Is There a War on Christmas? Well, Obviously….
On the one hand, the answer to the question “Is there a war on Christmas” might seem intuitive: Since there is now a war on everything, why not Christmas. There’s a war on women, a war on men, a war on terror, a war on the war on terror, etc.
The folks over at Fox News believe there is a war on Christmas from tax raising liberals who want to end our American way of life. (Note that, as of my posting this, to the right of the page about the “war on Christmas,” Fox also the “Pic of the day,” which today is a supermodel showing off swimwear; not that I have anything against supermodels, but I thought the image presented interesting contrast with the “war on Christmas” from the Fox News angle).
Of course, no one can deny that the long transition from ubiquitous “Merry Christmas” to “Happy Holidays” as well as the diminishing presence of public nativities are just minor marks in the well known secularist transition. In the subversive Thomist worldview (and I would argue it is part and parcel of Catholic thinking) the secular is good, because it is where God moves and reveals himself. But secularism, which is a worldview, one which denies the beauty of divinity and which seeks to strip nature of its sacramentality and impose at least marginal atheism on society, is bad.
Be that as it may, we might still ask: Is there really a war on Christmas? That is, beyond the transition to secularism (which seems to be inevitable in any liberal democratic society, and in that case asking if secularism is bad is like asking if it is bad that I have to eat right to stay healthy), is there something especially at stake in Christmas?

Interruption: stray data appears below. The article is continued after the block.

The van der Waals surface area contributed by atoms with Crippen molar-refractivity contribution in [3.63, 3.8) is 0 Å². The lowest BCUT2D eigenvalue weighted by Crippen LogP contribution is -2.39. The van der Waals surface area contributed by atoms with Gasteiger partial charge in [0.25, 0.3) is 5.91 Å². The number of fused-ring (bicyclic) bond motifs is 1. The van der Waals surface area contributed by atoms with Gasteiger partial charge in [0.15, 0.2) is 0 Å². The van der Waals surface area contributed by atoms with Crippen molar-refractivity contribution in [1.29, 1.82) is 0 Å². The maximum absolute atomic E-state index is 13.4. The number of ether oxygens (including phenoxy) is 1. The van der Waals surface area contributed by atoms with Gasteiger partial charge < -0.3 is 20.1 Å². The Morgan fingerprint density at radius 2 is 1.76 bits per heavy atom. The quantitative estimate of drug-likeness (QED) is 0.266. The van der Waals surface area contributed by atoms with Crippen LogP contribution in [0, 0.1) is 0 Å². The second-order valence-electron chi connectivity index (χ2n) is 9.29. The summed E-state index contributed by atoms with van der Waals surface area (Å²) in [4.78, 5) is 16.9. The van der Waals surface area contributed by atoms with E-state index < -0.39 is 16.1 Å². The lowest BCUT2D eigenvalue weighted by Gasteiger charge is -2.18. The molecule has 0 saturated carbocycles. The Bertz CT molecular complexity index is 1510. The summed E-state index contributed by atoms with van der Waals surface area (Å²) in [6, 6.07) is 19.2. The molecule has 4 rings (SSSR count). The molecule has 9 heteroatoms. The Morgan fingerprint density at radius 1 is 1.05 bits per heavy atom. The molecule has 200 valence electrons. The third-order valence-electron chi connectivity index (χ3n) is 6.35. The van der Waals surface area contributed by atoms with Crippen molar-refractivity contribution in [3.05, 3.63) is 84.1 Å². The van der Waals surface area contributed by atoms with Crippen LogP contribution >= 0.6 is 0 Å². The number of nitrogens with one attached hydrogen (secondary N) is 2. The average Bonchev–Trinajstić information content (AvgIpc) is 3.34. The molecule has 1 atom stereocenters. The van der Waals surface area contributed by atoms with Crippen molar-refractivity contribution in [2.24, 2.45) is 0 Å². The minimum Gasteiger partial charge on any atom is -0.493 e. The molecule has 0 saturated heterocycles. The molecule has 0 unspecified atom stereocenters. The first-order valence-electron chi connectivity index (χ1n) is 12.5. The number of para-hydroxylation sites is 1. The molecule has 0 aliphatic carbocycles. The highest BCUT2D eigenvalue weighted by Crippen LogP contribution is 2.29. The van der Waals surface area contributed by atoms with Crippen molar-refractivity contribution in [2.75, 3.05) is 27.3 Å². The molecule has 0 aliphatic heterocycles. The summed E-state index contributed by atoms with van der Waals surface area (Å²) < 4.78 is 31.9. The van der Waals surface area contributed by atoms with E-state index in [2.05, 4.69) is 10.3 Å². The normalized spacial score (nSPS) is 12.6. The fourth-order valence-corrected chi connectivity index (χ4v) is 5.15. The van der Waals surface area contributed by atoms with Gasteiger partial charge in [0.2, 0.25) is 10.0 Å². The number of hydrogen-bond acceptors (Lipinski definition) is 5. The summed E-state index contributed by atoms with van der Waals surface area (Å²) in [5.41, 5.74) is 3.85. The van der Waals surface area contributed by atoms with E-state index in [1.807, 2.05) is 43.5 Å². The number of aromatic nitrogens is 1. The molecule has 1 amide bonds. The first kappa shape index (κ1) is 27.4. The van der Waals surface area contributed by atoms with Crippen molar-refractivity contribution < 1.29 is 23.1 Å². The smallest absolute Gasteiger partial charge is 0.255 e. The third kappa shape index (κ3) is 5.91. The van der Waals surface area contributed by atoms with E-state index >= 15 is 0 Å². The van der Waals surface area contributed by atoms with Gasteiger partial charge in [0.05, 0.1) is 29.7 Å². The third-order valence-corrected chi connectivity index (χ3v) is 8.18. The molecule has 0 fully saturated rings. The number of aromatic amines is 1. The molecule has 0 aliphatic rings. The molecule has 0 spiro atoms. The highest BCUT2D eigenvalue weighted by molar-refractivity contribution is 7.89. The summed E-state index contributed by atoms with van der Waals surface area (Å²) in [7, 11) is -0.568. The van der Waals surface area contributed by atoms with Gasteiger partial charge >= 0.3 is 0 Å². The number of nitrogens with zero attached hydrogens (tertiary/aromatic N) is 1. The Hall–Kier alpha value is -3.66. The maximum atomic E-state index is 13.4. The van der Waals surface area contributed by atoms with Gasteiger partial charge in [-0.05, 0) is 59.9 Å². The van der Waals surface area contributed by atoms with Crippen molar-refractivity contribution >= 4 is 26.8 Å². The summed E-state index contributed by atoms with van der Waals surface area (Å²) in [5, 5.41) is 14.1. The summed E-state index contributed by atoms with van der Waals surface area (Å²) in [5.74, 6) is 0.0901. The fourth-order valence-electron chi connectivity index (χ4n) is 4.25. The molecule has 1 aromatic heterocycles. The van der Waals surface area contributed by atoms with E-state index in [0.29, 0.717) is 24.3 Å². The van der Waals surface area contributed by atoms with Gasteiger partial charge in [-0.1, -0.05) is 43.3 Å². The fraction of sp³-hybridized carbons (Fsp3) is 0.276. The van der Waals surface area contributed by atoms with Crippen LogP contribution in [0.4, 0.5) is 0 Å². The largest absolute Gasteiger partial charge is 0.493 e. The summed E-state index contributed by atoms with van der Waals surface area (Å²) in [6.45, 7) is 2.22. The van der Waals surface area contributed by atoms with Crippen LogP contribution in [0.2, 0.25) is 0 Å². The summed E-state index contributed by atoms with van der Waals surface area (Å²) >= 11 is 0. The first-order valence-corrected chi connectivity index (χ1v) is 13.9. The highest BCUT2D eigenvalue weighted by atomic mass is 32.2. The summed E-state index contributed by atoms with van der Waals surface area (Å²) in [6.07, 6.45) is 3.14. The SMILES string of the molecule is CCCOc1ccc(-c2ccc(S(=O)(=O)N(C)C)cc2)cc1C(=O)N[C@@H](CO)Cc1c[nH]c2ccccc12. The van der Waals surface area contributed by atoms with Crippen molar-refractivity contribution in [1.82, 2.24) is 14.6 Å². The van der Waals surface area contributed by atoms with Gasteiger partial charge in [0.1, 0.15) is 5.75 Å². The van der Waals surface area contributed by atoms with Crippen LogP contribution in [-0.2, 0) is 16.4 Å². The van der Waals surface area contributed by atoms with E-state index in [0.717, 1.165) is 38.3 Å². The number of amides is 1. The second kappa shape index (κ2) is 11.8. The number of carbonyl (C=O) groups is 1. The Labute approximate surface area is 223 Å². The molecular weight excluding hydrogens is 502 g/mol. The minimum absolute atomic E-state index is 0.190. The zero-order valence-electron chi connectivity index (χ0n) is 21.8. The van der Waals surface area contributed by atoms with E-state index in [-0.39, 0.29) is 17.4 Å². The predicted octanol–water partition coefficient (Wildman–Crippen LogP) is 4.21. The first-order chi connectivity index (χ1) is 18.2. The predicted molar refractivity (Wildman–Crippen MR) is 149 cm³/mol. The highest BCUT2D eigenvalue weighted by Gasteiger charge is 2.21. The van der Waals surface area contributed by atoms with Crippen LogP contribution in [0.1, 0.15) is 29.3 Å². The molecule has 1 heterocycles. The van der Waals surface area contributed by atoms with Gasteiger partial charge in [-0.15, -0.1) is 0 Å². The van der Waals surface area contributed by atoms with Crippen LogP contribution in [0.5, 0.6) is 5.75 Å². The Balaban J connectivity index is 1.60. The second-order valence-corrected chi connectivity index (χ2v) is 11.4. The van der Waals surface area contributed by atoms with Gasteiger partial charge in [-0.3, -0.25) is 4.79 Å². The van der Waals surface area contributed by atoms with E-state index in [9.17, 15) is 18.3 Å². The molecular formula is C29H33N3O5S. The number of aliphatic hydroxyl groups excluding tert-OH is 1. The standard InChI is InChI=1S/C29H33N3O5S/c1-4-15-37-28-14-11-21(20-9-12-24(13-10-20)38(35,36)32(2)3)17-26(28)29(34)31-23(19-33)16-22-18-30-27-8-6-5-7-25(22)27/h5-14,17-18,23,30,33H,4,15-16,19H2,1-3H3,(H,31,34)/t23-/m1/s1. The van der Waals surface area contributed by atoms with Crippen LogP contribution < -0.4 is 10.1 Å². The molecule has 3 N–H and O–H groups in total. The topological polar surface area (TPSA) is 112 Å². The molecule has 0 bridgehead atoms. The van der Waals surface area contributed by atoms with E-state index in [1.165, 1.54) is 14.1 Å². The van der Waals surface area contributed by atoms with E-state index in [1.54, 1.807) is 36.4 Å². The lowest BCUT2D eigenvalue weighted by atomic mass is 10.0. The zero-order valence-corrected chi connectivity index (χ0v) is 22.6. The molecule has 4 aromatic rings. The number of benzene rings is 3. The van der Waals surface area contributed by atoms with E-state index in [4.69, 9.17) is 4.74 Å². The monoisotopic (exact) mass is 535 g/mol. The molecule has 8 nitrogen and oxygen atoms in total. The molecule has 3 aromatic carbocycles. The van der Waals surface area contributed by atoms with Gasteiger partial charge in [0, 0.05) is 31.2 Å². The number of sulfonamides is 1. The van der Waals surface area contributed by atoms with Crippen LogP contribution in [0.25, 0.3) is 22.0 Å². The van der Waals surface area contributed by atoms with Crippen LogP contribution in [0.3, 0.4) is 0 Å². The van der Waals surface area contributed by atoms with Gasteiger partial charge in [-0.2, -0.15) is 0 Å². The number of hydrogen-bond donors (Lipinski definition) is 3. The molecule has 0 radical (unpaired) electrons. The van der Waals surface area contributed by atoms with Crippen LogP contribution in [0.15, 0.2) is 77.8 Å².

It’s barely been over a week since we saw the American tradition of honoring Christ in the manger by stampeding into our local WalMarts to get the best Christmas sales. Two especially pious men beat a man to death for shop-lifting.
It’s also apparent that this year more people will have to work on Christmas than in previous years. I’m not referring to crucial jobs like hospital and security and non-optional maintenance. I mean retail and restaurant jobs. Every year I see more and more stores and even fast food shops open on Christmas. I notice that Fox News never bothers to mention this when they rant about the “war on Christmas.” Apparently if it is pro-profit, it must be good for Christmas. But if you think Christmas has something to do with taking time with family for recreation and reflection, you’re not really on the Fox horizon.
I won’t deny that there are a handful of radical secularists out there willing to try to strip culture of any memory of its Christian heritage. They will always be around. For the most part, they will have about as much influence as extreme fundamentalists who seek to impose theocracy. The two groups are about equal in number and, although an interesting side show, are really irrelevant.
But I suspect the far greater threat to Christmas comes from the ghosts in the Capitalist machine: What this time of year should be about will be, once again, transformed into a giant commercial headache. People will drain their credit cards; parking spots will be fought over; and a few good drinking parties are sure to be heard.
But in all of this, will Christmas do what it is supposed to do: Will it make us better people? The whole point of Christmas is to remind us of sublime truths that transform us toward the divine: that God is really present in human history; that God comes to us in humble ways that we shouldn’t be afraid to approach. That God works amongst the poor and raises them up. In our Advent readings, we even see an emphasis on peace in the readings from Isaiah. Over and over again this month we will hear that God is going take away our spears and swords to turn them into plowshares and pruning hooks.
Christmas is about the divinization of the world. It is about overturning systems of greed to create equality and justice. It is about ending war and ushering in peace. Yes, there is a war on Christmas, and it might be that Fox News is yet another part of it.